Übersicht Perfume Consulting Perfume Performance vs. Sillage
MiaTrost
MiaTrost
911 Posts
MiaTrostMiaTrost Perfume Performance vs. Sillage 10.06.2014, 13:34
Entering perfumista territory some years ago, I learned that two criteria capture a perfume's performance: longevity/tenacity and sillage. Clearly, time and distance are the two dimensions we are interested in, when evaluating performance.

Calkin and Jellinek (1994) define the following performance criteria, which have become standard in the fragrance industry:
Impact is an immediate olfactory sensation and is a measure of the intensity of a perfume in the first moments after application, e.g., when sniffing a perfume from a blotter or right after its application onto the skin.
Diffusion refers to the efficacy of a perfume at some distance from the source, representing how fast a fragrance radiates in space and permeates into the surrounding environment.
Volume is the effectiveness of a perfume over distance, sometime after application.
Tenacity is the ability of a fragranced mixture to retain its characteristic odour during the dry down stage. It is a performance index that measures the persistence of a fragrance for long times after its application but near the evaporating source, e.g., how long the perfume lasts on skin after applying it.



Lit.:
Calkin and Jellinek (1994), Perfumery, Practice and Principles
Teixeira et al. (2013), Perfume Engineering, Design, Performance & Classification

Sillage – an undifferentiated layman term?

Quite some fragrances feature excellent diffusion and tenacity but are moderate or even low in volume. Sillage, however, does not capture this time-dependent aspect of a perfume's presence over distance and therefore I increasingly view it as an insufficient term.

My, albeit limited, discussions of this topic with perfumers revealed that sillage, in the context of perfumery, is an unknown term which seems to be primarily used by perfume bloggers and on perfume fora. Who would have thought?
Yet, it obviously exists in perfume lingua. For example, Oxford Dictionaries define sillage as "[t]he degree to which a perfume’s fragrance lingers in the air when worn".

What are your thoughts on its usefulness as opposed to diffusion and volume?
Last edited by MiaTrost on 06.11.2017, 16:06; edited 2 times in total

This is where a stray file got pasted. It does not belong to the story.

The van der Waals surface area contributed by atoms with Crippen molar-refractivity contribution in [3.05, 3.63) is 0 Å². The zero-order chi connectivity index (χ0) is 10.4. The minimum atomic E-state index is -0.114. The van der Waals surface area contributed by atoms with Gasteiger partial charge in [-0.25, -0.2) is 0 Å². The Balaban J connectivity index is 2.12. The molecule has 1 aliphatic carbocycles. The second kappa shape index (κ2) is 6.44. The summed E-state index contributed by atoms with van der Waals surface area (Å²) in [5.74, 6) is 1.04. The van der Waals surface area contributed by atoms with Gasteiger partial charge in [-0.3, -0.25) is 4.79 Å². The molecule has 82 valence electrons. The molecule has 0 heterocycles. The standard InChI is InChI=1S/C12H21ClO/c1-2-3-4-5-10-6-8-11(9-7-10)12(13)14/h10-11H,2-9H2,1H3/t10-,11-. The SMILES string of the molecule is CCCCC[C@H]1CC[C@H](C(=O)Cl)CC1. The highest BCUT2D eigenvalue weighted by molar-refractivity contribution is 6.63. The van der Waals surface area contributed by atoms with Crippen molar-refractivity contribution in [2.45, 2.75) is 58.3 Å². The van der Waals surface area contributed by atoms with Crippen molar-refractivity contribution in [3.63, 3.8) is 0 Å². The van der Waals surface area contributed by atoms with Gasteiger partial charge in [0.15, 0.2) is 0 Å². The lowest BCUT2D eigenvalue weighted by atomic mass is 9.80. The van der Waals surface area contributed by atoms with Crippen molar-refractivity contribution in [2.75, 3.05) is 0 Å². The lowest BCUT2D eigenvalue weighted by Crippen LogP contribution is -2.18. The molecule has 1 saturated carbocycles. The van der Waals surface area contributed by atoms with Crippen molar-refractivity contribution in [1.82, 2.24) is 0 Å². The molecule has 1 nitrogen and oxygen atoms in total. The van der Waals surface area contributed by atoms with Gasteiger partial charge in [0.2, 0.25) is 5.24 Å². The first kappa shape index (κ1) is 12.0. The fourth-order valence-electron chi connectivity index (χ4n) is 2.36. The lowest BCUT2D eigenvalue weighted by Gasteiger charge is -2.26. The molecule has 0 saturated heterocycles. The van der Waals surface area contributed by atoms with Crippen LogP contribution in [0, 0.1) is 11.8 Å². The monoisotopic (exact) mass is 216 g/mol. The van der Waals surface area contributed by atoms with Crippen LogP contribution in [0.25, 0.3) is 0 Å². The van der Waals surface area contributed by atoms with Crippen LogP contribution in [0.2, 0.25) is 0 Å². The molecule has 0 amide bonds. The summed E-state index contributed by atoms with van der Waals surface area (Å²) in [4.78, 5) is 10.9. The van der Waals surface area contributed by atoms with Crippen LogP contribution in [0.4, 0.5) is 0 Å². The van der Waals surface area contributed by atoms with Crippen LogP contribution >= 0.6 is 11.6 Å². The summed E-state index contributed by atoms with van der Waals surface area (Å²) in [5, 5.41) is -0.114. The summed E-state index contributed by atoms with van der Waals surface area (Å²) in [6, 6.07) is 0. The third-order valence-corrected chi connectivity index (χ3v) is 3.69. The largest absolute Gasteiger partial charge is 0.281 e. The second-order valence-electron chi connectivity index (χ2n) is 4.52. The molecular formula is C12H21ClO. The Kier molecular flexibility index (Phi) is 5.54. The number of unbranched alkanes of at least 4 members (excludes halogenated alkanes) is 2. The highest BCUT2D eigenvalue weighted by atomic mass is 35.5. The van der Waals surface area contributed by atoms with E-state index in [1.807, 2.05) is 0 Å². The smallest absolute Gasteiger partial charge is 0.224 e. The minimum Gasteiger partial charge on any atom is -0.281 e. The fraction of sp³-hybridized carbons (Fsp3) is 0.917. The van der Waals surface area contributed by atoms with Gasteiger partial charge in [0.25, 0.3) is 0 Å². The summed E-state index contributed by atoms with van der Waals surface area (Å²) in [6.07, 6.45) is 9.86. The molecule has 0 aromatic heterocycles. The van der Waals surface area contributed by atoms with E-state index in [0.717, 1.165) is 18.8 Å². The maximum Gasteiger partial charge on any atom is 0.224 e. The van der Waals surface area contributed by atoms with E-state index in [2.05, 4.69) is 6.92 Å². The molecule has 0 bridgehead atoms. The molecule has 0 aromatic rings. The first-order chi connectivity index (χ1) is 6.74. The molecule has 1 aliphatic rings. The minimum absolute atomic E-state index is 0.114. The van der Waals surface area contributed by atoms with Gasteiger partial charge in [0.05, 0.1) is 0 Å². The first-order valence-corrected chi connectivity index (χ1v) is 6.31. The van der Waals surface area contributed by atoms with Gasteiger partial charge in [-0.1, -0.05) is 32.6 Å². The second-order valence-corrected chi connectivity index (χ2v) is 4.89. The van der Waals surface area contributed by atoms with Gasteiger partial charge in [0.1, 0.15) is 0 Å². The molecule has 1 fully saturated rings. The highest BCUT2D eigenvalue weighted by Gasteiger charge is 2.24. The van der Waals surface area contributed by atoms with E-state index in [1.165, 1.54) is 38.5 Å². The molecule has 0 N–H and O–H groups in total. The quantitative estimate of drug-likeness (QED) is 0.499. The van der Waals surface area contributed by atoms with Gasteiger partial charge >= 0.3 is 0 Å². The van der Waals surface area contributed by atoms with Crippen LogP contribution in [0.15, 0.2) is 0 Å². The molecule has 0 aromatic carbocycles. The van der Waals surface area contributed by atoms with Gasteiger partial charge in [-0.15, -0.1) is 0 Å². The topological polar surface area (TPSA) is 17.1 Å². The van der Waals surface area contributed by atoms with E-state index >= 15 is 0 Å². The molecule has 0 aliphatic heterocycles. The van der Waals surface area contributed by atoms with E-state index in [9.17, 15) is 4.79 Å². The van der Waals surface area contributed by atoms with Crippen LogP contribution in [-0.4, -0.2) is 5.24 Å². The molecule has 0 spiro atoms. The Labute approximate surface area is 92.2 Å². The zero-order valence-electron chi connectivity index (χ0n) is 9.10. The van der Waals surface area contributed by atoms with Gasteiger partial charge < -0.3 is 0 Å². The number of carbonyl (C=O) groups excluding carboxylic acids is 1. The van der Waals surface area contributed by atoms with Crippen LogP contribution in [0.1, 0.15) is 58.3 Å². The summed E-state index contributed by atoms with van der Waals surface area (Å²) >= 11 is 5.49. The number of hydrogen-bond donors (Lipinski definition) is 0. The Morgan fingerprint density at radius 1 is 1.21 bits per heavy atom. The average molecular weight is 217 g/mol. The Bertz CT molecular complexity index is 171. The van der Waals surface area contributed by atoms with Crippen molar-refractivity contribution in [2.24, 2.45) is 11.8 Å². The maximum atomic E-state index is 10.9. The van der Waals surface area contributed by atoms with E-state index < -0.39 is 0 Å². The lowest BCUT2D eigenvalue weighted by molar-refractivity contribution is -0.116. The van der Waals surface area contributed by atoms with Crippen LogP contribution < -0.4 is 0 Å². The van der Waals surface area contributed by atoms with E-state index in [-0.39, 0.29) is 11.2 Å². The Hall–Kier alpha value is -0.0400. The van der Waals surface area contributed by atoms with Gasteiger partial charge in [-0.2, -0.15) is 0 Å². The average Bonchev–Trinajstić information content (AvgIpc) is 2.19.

Sleuth
Sleuth
484 Posts
SleuthSleuth 10.06.2014, 20:37
Nice post. I think sillage is a combination of volume and diffusion, both are important to perfume wearers. I don't mind that 'sillage' is imprecise. Where did you get those official publications?

Triffid
Triffid
747 Posts
TriffidTriffid 11.06.2014, 08:00
I agree with Sleuth about sillage being a combination of volume and diffusion.
My feeling is that 'sillage' requires movement by the wearer and the word speaks to a somewhat romantic notion of leaving an intriguing wake of scent as one sashays past, possibly swishing those full petticoats in passing.
Not strictly a technical definition used by perfumers it seems, but it obviously has appeal to wearers.
Thanks for the info Mia - I actually like those tighter definitions, they make sense to me.

MiaTrost
MiaTrost
911 Posts
MiaTrostMiaTrost 11.06.2014, 11:25
Exactly how I understand sillage as well, supposed to be a combination of diffusion and volume.
However, as Triffid rightly pointed out, its literal meaning differs, which has been discussed in this thread.
Hence, I would argue it not only captures performance aspects imprecisely but also is ambiguous.

Triffid wrote:
I actually like those tighter definitions, they make sense to me.
So do I. Smile

Sleuth wrote:
Where did you get those official publications?
I am not sure I understand your question. Do you mean where to acquire the books I mentioned above?

Sleuth
Sleuth
484 Posts
SleuthSleuth 11.06.2014, 21:46
I didn't know they were books, I thought they were papers. Cool

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